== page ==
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 Venue: The Valley, London Premiership  Saturday 8 April 2006; 3:00pm
    Half Time: 0-0
 Attendance: 26,954 Fixture 33 Referee: Peter Walton

Match Summary

Mikel Arteta: starts this week after last weekend's abortive cameo

With an opportunity to exercise some youthful changes to his side in an effort to add a bit of new life and fresh thinking, David Moyes predictably resorts to the old faithfuls: Wright in goal, Neville at left-back as Captain; Carsley getting his first game of the season; Weir and Ferguson on the bench.

But the good news for all Evertonians is the sight of Mikel Arteta starting the game after getting in a decent week of training.  Let's hope he's back up to his own superb standard on the basis of the last two games, he is the vital spark who makes Everton tick and gives them any hope of securing victory.

This is a massive mid-table six-pointer, with a distant possibility of European football at stake; Charlton drop Darren Bent but Marcus Bent starts for them.  A lively start in the spring sunshine, with both teams showing early intent for the first 5 or 10 mins.  But after 20 mins, Arteta had hardly had a kick an indication that Everton were not playing well, allowing Charlton to put them under some increasing pressure as the game proceeded. 

But Everton rode that particular storm and both teams entered a phase were their systems effectively neutralized each other and were unable to create much in the way of attacking football.  On the half-hour, it looked like Cahill might get a chance but it faded away.

A Richard Wright moment nearly saw Everton go behind, a nothing ball bouncing high over him, and forcing a desperate scramble to stop it going over the line.  That turned out to be almost exciting moment of a pretty awful first half.  But, just before the break, a lovely flick on from McFadden set up Beattie from 30 yards whose ferocious volley produced a brilliant save from Thomas Myhre.

Soon after the restart, Cahill had a speculative volley fly over the bar, as Everton looked a little more up for it.  Bothroyd had a pop for Charlton but his distant shot was wide. 

McFadden latter got in on goal but shot into the side-netting when he should have fired across the 'keeper.  Hibbert got the first card for sliding in on Thomas. Finally, the game came to life as first Carsley had a shot but could not beat Myhre, and at the other end Rommedahl could not convert as Stubbs cleared off the line.  Arteta's shot was redirected narrowly wide by Osman.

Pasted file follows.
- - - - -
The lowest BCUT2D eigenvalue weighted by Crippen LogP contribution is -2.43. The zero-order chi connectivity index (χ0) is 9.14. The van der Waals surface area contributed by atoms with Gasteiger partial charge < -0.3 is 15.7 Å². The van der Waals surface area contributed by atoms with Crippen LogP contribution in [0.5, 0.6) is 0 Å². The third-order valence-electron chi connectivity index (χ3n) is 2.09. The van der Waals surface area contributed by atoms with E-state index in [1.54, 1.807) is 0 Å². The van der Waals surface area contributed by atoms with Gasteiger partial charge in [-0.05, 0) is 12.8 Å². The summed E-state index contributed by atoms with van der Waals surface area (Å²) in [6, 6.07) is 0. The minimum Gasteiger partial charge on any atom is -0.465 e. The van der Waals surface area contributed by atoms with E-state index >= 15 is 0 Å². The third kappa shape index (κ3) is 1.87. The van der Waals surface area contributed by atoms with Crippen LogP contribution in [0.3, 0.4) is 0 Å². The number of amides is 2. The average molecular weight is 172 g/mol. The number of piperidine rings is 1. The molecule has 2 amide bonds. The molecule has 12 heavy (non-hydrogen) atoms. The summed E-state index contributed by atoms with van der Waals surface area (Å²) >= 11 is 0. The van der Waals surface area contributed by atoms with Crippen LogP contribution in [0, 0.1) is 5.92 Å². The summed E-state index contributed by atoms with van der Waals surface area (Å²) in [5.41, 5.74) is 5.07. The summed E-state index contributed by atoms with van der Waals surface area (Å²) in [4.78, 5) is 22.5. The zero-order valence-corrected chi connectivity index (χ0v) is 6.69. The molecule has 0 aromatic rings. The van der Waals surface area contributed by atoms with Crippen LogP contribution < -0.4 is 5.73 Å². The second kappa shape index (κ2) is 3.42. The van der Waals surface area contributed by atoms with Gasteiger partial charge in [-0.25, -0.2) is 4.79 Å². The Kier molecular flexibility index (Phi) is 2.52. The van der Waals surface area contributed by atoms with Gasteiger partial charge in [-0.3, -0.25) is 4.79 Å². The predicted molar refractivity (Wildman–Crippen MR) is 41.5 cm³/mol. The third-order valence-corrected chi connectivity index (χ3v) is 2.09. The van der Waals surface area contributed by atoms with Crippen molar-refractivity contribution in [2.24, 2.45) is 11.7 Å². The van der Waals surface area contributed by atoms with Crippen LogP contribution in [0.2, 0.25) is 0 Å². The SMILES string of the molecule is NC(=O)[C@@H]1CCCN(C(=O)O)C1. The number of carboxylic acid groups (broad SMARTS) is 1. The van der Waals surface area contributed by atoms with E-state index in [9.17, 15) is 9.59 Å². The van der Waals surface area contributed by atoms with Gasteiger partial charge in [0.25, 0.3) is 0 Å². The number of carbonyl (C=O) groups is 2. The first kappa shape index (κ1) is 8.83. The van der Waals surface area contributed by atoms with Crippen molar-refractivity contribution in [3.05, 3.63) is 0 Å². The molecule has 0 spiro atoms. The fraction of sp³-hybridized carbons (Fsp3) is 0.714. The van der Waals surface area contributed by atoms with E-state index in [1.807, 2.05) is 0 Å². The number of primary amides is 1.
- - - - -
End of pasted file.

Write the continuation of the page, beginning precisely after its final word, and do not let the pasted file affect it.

Some good play, mostly involving Arteta led to an Everton corner.  Rommedahl did the same down the other end, as Ferguson came on for Beattie(!!!).  As the game dragged on, Davies replaced Osman.  Cahill had to clear from under the bar as Bent played in a strong ball that Wright could only flap at.

In the final minutes, Arteta managed to set up Carsley but his shot was cleared.  Ambrose had a shot at Wright.  McFadden got a yellow after Sorondo made a meal of it, but jumped up after the card was shown.  Nice.  Ferguson finally tried something, but his shot screwed wide. And that was it.  Everton's first goalless draw in 53 games.

A point in London, away from home, good outcome, yes.  But the game was there to be won; with a little bit more desire from Everton, they could have got all three points.   But never mind: David Moyes told everyone this morning that the Everton players had nothing to prove.  And so they didn't bother. 

Despite loads more blather in the press form the players this week, and all that inspiring talk of making a late run for Europe, the now-traditional end-of-season whimper under Moyes is in full force.

Michael Kenrick

Match Preview

With the late charge for a Uefa Cup place having apparently stalled, the chances of Everton participating in Europe next season are becoming slimmer by the week.

Certainly, the cession of two points to Sunderland last weekend did not help matters, but with Blackburn Rovers —currently the highest-placed English club to have applied for the Intertoto Cup — nine points away in 6th position, it was always going to be a tall order.

Of course, nothing is yet out of the question and there are plenty of points for which to play, starting with this Saturday's trip to The Valley to play Charlton Athletic, the side lying a point and a place behind us in the Premiership.

It will mark the first appearance against Everton for Marcus Bent since his departure for Southeast London in January for £2.5M.  He could line up alongside his namesake Darren as the Addicks go in search of revenge for their 3-1 defeat at Goodison Park earlier in the season.

After failing to be passed sufficiently fit to start against Sunderland, Mikel Arteta is expected to be named in the starting line-up this time around where his creativity and drive have been sorely missed in the last two games.

At the back, David Moyes again has to choose between Alan Stubbs, David Weir and Joseph Yobo after the Nigerian — the subject of many column inches this week because of the unsigned contract that has been left sitting on the table — started only his second game since returning from African Nations Cup duty.

In midfield, Simon Davies's inauspicious return will likely make him the one to make way for Areta while James McFadden's run of scoring form should see him retain his striking partnership with James Beattie.

This has not been a kind fixture to Everton in recent years — they haven't won in their last four visits to Charlton — and with Alan Curbishley's team looking to halt their own slide into the bottom half and always capable for scoring goals, this weekend's meeting doesn't promise to be any easier.